Instead, we look at the historically richest Americans, where the unit of measurement is today’s dollars, so all wealthy men — not surprisingly, they’re all men — are competing on the same playing field. We put aside what they might have written about being wealthy, or any speeches they may have given on the topic, or any out-of-context quotations that mention the words “money” or “wealth,” and just look at what the records show.

And CNN was quick to point out that most of these men were not perfect. Some were morally troubled, some allegedly (or definitely) broke the law. But it turns out that if we look at these twenty richest Americans of all-time as a group, there are some trends that stick out.

Most people on this list owned major businesses. Even the only one individual of twenty who inherited all his wealth was a business owner. But these weren’t proprietors of the local automobile repair shop. These weren’t the electricians who start their own businesses and stay there, like your millionaire next door. These are business owners who were involved with the highest technology of the day, whether that may be shipping, railroads, or computers. Not only that, but these were owners of businesses that innovated their technology and changed the world. William Gates III changed personal computing forever. He now changes the world through the Bill and Melinda Gates Foundation.

Marshall Field revolutionized retail shopping. Samuel Walton revolutionized it again. Henry Ford revolutionized personal transportation, and he did so by paying his employees double the competition’s rates. Russell Sage revolutionized Wall Street, and unlike the “greedy traders” we see in literature like The Wolf of Wall Street, he gave away most of his fortune.

Some people on this list owned real estate. Stephen Van Rensselaer was in a position since his birth to come into ownership of over a million acres of land in the New World, bestowing vast wealth on him as real estate in the United States proved to be a good “investment.” Land grant recipients didn’t even have to earn that wealth! But like the technologists and major land owners, he gave back to society by funding what in the 20th and 21st centuries would be public works projects.

But don’t get the idea that real estate today is the same as it was in the 17th century.

Most people on this list have changed the world. Everyone changes the world in some way. Every reader makes a difference in the lives of their families, every blogger makes a difference in the lives of their readers, every business owner makes a difference in the lives of their employees. But those who endeavor to change the world in some marketable way — and succeed — find their way to lists like this one presented by CNN.

If you want to learn something about living your life the way rich people do in order to attract wealth into your life, don’t bother with the self-help literature. Don’t look for motivational books. Skip studying the small-time entrepreneur (like myself). Rather than buying courses and attending seminars about how to get rich, start looking at the actions of those who most inspire you. Discover how to change the world like the wealthiest Americans in history, and try to remain humble like most of them, and you’re on the right track.

{ 1 comment }

Study: Wealthy People Are Mean, Entitled, and Narcissistic

by Luke Landes

No, I’m not attempting to start a class warfare riot. As the title of this article states, recent studies have shown beyond any doubt how wealth or a feeling of wealth leads people to behave in a more self-interested manner. Paul K. Piff, a social psychologist post-doctoral scholar in the Psychology Department at the University […]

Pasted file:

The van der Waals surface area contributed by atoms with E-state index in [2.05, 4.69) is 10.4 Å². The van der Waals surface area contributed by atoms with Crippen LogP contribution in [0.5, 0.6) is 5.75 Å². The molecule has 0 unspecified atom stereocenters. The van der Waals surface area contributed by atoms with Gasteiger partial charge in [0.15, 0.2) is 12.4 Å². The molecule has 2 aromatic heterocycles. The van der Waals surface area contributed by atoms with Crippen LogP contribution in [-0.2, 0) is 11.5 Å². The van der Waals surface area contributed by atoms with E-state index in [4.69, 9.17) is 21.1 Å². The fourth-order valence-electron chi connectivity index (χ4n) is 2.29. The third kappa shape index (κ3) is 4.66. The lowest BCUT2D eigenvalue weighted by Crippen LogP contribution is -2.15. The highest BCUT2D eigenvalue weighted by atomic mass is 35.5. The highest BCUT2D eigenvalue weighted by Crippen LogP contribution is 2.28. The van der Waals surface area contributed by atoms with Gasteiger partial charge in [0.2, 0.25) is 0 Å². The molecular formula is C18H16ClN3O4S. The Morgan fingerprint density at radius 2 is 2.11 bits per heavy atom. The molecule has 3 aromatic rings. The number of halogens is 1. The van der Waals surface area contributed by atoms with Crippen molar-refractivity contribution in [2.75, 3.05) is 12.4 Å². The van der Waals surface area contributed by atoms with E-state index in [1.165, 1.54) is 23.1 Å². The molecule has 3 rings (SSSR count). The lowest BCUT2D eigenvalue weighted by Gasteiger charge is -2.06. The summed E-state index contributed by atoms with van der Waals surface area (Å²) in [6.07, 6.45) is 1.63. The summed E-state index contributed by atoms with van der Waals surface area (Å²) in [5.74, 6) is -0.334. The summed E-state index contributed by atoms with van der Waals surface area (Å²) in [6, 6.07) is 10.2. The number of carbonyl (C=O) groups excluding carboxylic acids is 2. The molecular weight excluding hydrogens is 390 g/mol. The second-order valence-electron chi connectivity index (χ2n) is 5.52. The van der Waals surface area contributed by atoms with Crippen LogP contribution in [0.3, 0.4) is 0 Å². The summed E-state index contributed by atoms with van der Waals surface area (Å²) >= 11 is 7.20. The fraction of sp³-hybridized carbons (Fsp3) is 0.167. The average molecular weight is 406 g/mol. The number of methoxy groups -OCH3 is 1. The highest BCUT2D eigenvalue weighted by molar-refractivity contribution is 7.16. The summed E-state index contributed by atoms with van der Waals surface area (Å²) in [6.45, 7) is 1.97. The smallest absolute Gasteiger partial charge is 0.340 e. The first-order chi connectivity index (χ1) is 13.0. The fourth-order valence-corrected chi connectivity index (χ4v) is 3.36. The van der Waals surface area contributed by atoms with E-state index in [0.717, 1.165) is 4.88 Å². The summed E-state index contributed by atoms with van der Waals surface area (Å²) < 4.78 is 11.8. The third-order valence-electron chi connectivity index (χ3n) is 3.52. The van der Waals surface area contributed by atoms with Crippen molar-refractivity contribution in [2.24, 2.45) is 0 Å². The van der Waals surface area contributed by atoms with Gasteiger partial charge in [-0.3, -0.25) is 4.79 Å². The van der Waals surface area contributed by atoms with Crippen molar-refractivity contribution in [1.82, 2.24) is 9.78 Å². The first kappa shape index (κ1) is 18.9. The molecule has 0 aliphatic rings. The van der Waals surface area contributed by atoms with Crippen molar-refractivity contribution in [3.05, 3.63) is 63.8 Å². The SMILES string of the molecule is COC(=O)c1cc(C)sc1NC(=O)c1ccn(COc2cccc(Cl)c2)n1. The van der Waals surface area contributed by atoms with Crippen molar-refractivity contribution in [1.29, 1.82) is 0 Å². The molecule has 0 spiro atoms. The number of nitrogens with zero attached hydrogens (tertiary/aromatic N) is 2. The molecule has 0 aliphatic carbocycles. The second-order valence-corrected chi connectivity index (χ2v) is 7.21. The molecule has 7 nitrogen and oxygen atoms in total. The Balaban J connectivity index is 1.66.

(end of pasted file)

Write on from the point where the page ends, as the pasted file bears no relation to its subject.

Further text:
22 comments Read the full article →

How to Balance The Future With the Present

by Luke Landes

Financial self-help gurus, professional financial advisers, and bloggers who write about personal finance as a hobby or a job all tend to agree on a few basic tenets. One of these is that saving today can generate more financial freedom in the future. Financial freedom is important because it allows you to pursue activities you’d […]

6 comments Read the full article →

Money Systems That Lead to Success: Always Ask Questions

by Luke Landes

Last Thursday, I drove to the place that was my home for four formative years of my life, my undergraduate university. I’ve written before about how the degree and overall course of study during college isn’t directly related to what I do today. Nevertheless, I still feel strongly about the importance of music and arts […]

2 comments Read the full article →

A Video About Quantum Leaps in Finance

by Luke Landes

This past weekend (including a few adjacent days) I attended the third Financial Blogger Conference in St. Louis, Missouri. I wrote about the experience in detail on my personal website, so check that out for a full report on the conference. Some of the highlights relevant to Consumerism Commentary include winning the Lifetime Achievement Plutus […]

3 comments Read the full article →

Real Financial Progress Requires Quantum Jumps

by Luke Landes

I don’t completely agree with the “get rich slowly” theory. I accept the fundamental advice, like paying yourself first, making conscious decisions about big financial decisions as well as the full series of small financial decisions, and setting long-term goals, but there is a fundamental flaw with taking this theory as the sole approach to […]

11 comments Read the full article →

5 Tips for Protecting Your Windfalls

by Luke Landes

In the fourth season of Arrested Development, the audience discovers the troubled Bluth family received a government stimulus bailout during the recession. Rather than using the “stimmy” to fix their troubling real estate family business operation, they used the money to buy 4,000 acres of worthless land in — well, I won’t spoil it. There’s […]

5 comments Read the full article →
Page 1 of 41234